Car buyers shunning V-6 and V-8 engines as gas hogs - DodgeIntrepid.Net Forums - Dodge Intrepid, Concorde, 300m and Eagle Vision chat
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post #1 of 9 (permalink) Old 03-19-2010, 08:33 PM Thread Starter
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Car buyers shunning V-6 and V-8 engines as gas hogs

From usatoday:

Car buyers shunning V-6 and V-8 engines as gas hogs
Mar 19, 2010

Hyundai Motor America today introduced the all-new 2011 Sonata at the Los Angeles Auto Show. This marks the world auto show debut for the latest version of the popular midsize sedan, introducing Hyundai's "Fluidic Sculpture" design language. The 2011 Sonata launches with class-leading fuel economy of 23 mpg city / 35 mpg highway

Even though gas prices stayed just over $2 per gallon for most of 2009, motorists seem to have lost their affection for bigger engines -- V-6s and V-8s.

Five years ago, 63.9% of all light-duty vehicles has V-6s or V-8s. In 2009, the figure has fallen to 57.1%, including trucks, cars, crossovers and SUVs, according to a Ward's Auto survey. The trend is sure to continue. Some vehicles, like the new Hyundai Sonata above, have dropped their V-6 option.

This decline was still tightly linked to a tough economy in which 7.94 million vehicles were actually built for the U.S. market the lowest level in 20 years and 39.4% lower than in '08.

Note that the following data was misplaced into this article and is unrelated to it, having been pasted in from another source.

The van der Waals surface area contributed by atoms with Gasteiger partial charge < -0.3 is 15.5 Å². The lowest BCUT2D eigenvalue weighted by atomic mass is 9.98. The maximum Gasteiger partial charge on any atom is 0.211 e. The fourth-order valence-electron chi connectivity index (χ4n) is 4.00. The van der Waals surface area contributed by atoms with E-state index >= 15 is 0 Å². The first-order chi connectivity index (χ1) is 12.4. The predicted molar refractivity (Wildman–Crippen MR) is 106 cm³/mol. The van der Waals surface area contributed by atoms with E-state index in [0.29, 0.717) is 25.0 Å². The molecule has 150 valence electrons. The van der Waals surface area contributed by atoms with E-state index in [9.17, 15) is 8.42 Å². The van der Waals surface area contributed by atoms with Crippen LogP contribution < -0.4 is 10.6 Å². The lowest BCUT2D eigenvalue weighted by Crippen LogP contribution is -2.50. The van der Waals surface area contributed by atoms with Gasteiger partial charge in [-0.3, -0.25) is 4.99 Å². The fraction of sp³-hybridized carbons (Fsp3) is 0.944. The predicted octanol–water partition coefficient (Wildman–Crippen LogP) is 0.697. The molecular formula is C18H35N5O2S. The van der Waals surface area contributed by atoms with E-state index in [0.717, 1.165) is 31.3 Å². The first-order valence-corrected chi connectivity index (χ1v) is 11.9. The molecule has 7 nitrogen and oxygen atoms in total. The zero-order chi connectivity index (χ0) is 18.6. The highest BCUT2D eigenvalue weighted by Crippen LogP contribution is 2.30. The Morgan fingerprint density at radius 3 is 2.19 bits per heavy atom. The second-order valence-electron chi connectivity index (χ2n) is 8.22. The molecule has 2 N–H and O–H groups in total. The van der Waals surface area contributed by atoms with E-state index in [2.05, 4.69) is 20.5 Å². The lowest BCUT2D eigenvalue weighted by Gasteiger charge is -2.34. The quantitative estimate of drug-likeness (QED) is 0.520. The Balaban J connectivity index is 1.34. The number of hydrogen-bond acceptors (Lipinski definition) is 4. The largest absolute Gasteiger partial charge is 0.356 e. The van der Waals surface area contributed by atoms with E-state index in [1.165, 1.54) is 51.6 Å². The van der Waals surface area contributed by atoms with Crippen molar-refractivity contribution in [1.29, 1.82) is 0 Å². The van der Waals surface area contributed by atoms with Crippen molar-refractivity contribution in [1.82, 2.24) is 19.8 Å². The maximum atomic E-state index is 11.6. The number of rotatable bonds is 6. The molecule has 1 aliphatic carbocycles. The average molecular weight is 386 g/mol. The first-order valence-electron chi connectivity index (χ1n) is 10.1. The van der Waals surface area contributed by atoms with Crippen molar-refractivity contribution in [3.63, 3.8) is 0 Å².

Meanwhile, the four-cylinder engine's share of the car market rose from 51.7% to 61.9% in just one year and even captured 14.8% of the light-truck share. Trucks saw a 42.2% drop in overall production, which is one of the biggest factors in the decline of V-6 and V-8 installation in all light-duty vehicles, since those are the engines that still typically power pickups.

The V-8, in particular, has fallen quite a way from its 88.9% share of car engines in 1969. It now accounts for only 4.9% of engines in passenger cars.

Hybrid powertrains in all light vehicles also reached an all-time high, rising from 2.1% to 2.9%, and diesels were also up to 3.7% share of engines from 2.1% in '08.

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post #2 of 9 (permalink) Old 03-20-2010, 12:52 AM
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Ahhh phooey!!

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post #3 of 9 (permalink) Old 03-20-2010, 11:15 AM
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...which just shows (again) that we, in this community, are not average American car buyers........
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post #4 of 9 (permalink) Old 03-20-2010, 05:43 PM
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V6 engines has hogs??? ughh not really. some people are really stupid
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post #5 of 9 (permalink) Old 03-20-2010, 07:43 PM
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I have driven 6 cylinders that get within 1 to 2 MPG of any four cylinder that I have driven. Regardless, what is the country coming to when 6 cylinders are looked down on. I think there is a conspiracy to push us all into Foreign matchboxes. UGH!